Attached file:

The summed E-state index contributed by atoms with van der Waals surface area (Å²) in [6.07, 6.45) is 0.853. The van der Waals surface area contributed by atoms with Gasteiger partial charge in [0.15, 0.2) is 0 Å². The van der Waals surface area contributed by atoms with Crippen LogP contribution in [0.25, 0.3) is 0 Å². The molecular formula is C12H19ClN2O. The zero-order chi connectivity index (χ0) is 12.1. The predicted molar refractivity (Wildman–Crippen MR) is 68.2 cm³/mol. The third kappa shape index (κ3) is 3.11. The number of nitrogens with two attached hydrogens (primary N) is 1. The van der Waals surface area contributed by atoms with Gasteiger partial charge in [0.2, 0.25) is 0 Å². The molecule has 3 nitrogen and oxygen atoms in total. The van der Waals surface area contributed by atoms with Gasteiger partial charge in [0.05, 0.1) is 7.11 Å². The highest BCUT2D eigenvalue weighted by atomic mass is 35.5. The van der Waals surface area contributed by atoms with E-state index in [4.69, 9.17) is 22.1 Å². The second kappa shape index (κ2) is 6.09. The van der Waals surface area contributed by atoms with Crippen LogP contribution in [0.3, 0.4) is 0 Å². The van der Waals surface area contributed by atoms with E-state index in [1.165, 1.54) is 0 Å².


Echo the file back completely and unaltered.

The summed E-state index contributed by atoms with van der Waals surface area (Å²) in [6.07, 6.45) is 0.853. The van der Waals surface area contributed by atoms with Gasteiger partial charge in [0.15, 0.2) is 0 Å². The van der Waals surface area contributed by atoms with Crippen LogP contribution in [0.25, 0.3) is 0 Å². The molecular formula is C12H19ClN2O. The zero-order chi connectivity index (χ0) is 12.1. The predicted molar refractivity (Wildman–Crippen MR) is 68.2 cm³/mol. The third kappa shape index (κ3) is 3.11. The number of nitrogens with two attached hydrogens (primary N) is 1. The van der Waals surface area contributed by atoms with Gasteiger partial charge in [0.2, 0.25) is 0 Å². The molecule has 3 nitrogen and oxygen atoms in total. The van der Waals surface area contributed by atoms with Gasteiger partial charge in [0.05, 0.1) is 7.11 Å². The highest BCUT2D eigenvalue weighted by atomic mass is 35.5. The van der Waals surface area contributed by atoms with E-state index in [4.69, 9.17) is 22.1 Å². The second kappa shape index (κ2) is 6.09. The van der Waals surface area contributed by atoms with Crippen LogP contribution in [0.3, 0.4) is 0 Å². The van der Waals surface area contributed by atoms with E-state index in [1.165, 1.54) is 0 Å².